Spend a few moments thinking about your body. Notice your arms. Concentrate on where they are; how they feel; your perception of their position.
Where do your arms end? Right where you are sitting now, move one of them and find out. As you move your arm, notice your body. Do you feel muscles moving in your chest and back? Though we think of our arms as terminating at the shoulder joints, their musculature extends into the chest, down the sides, up the neck, and into the mid back.
Now think about your legs. Spend some time being aware of their sensation and position. Then notice how their musculature extends up to almost the shoulder blades in the back and frames the abdominal muscles in the front.
How is this significant to your taido practice? It’s obvious that the body is composed not of separate limb and organs, each with their own purposes, but of connected systems that share components for various tasks.
For example, jumping uses quite a few more muscles than the quadriceps. Though the quads are the primary extensor for the legs, powerful glutes, hamstrings, and hip flexors are every bit as important in jumping. As a result, the best exercises for developing jumping skills are not in the squat family (which targets the quadriceps), but in the group that includes deadlifts and the olympic lifts (the clean and jerk and the snatch). These exercises work all of the muscles in the posterior chain as well as the hip flexors (the snatch being my personal favorite – it’s whole-body explosive and can be performed with odd objects as well as barbells. Plus, it’s fun to say).
A more martial-artsy example is punching. On a martial arts discussion forum on which i participate, we once had a thread that went on for about 40 pages regarding the mechanics of a straight punch. “common sense” seemed to indicate that the best punch would result from a straight path and primarily involve the contraction of the triceps, with the rest of the body acting as a mass-anchor. However, empirical evidence ran quite counter to this notion. There was some debate, and all kinds of pseudo-physics were employed to justify diagrams regarding moments of inertia and balancing torques. In the end though, a punch is made up of several systems of muscles, bones, and ligature working in accord together.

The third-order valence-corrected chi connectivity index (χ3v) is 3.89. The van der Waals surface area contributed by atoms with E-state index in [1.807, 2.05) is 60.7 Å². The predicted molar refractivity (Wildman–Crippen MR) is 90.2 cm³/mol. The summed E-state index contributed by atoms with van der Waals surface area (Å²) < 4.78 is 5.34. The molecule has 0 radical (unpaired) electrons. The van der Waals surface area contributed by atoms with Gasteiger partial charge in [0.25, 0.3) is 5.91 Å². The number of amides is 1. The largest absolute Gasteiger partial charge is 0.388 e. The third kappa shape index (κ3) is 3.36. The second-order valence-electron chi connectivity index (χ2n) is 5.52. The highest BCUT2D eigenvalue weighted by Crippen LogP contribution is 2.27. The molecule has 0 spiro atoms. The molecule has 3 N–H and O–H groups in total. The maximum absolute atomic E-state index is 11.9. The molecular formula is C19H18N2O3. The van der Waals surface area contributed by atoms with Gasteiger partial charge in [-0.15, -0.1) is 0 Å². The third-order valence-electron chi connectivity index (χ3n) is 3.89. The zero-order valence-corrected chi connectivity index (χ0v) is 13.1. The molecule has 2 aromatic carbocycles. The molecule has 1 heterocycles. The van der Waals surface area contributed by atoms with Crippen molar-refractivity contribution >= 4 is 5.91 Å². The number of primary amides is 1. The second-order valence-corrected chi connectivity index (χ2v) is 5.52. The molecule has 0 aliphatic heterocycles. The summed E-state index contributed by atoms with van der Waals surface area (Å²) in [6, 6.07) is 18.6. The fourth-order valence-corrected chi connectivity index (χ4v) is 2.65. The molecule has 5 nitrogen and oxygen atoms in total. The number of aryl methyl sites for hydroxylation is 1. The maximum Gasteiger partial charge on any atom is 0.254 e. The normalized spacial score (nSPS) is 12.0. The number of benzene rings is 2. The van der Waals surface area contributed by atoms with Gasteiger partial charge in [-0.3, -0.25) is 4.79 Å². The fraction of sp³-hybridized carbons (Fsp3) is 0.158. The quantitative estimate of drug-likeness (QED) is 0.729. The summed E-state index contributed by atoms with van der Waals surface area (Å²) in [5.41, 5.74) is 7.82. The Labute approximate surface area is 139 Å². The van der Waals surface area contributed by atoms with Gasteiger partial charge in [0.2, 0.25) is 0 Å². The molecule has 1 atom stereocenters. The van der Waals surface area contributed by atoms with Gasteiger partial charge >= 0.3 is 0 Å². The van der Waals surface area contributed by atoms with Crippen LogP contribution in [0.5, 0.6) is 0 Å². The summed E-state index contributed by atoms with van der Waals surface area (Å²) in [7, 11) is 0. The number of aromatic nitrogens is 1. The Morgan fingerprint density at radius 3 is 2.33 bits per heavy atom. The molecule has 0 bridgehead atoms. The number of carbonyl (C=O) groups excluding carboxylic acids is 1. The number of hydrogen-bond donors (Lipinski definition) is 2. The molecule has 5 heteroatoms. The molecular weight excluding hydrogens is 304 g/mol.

A strong punch uses the entire body from the neck to the feet, and not just for inertia production. Every bone in the body has the ability to be used as a lever for producing efficient power. Therefore, it follows that the strongest possible punch will recruit the most joints in its mechanism. Contrary to the popular concept of the punch wherein the forearm and fist act as a battering ram propelled by the upper arm and shoulder, a superior punch is one that begins on the floor and pushes lever-against-lever through the joints of the legs, hips, spine, shoulders, and arm sequentially. This lever action creates curvilinear torques that build upon one another to deliver force that is greater than the sum of those generated by each joint independently.
In light of the above, attempt the following thought experiments:
taido has no standing punches. Think of five good reasons for this. Are there potential weaknesses to only punching while in the air or kneeling?
Next, think about kicking and come up with five important factors of kamae that effect taido’s kicks. How can we use kamae to improve our joint-recruitment in kicking?
For your phd – think about the relationship between unsoku and technique. How does kamae act to facilitate this relationship? Focus soley on the physiological aspects of this interaction.
You can spend as little as five minutes or as long as several months thinking about these questions – your choice. If you like, write a comment below with your experiences. Critical thought is important to the development of our personal taido practice, and sharing our discoveries is vital to the continued evolution of our art.